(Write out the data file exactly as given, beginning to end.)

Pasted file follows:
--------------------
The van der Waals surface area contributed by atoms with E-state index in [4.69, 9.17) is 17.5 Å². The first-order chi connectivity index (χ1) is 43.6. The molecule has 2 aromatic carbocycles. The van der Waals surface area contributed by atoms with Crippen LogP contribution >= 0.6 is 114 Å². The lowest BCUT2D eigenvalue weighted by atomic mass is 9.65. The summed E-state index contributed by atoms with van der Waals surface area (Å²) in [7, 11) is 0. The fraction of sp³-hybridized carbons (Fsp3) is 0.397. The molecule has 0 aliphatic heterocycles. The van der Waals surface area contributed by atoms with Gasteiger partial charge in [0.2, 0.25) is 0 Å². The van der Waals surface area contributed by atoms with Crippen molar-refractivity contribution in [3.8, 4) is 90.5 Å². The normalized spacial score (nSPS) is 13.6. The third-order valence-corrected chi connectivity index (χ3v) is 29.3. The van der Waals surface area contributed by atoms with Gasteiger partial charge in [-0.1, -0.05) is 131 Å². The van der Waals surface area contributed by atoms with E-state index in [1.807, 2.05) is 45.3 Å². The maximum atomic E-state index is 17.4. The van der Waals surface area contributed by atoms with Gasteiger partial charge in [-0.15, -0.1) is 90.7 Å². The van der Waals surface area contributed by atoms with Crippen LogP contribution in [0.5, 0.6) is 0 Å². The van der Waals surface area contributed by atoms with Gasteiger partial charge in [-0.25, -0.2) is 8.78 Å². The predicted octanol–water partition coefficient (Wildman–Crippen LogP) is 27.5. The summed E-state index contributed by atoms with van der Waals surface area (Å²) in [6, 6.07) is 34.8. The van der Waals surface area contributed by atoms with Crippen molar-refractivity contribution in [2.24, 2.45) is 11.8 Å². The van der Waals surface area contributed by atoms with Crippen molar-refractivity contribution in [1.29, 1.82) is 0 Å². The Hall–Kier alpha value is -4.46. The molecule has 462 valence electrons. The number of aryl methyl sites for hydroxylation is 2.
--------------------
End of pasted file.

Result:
The van der Waals surface area contributed by atoms with E-state index in [4.69, 9.17) is 17.5 Å². The first-order chi connectivity index (χ1) is 43.6. The molecule has 2 aromatic carbocycles. The van der Waals surface area contributed by atoms with Crippen LogP contribution >= 0.6 is 114 Å². The lowest BCUT2D eigenvalue weighted by atomic mass is 9.65. The summed E-state index contributed by atoms with van der Waals surface area (Å²) in [7, 11) is 0. The fraction of sp³-hybridized carbons (Fsp3) is 0.397. The molecule has 0 aliphatic heterocycles. The van der Waals surface area contributed by atoms with Gasteiger partial charge in [0.2, 0.25) is 0 Å². The van der Waals surface area contributed by atoms with Crippen molar-refractivity contribution in [3.8, 4) is 90.5 Å². The normalized spacial score (nSPS) is 13.6. The third-order valence-corrected chi connectivity index (χ3v) is 29.3. The van der Waals surface area contributed by atoms with Gasteiger partial charge in [-0.1, -0.05) is 131 Å². The van der Waals surface area contributed by atoms with E-state index in [1.807, 2.05) is 45.3 Å². The maximum atomic E-state index is 17.4. The van der Waals surface area contributed by atoms with Gasteiger partial charge in [-0.15, -0.1) is 90.7 Å². The van der Waals surface area contributed by atoms with Crippen LogP contribution in [0.5, 0.6) is 0 Å². The van der Waals surface area contributed by atoms with Gasteiger partial charge in [-0.25, -0.2) is 8.78 Å². The predicted octanol–water partition coefficient (Wildman–Crippen LogP) is 27.5. The summed E-state index contributed by atoms with van der Waals surface area (Å²) in [6, 6.07) is 34.8. The van der Waals surface area contributed by atoms with Crippen molar-refractivity contribution in [2.24, 2.45) is 11.8 Å². The van der Waals surface area contributed by atoms with Crippen molar-refractivity contribution in [1.29, 1.82) is 0 Å². The Hall–Kier alpha value is -4.46. The molecule has 462 valence electrons. The number of aryl methyl sites for hydroxylation is 2.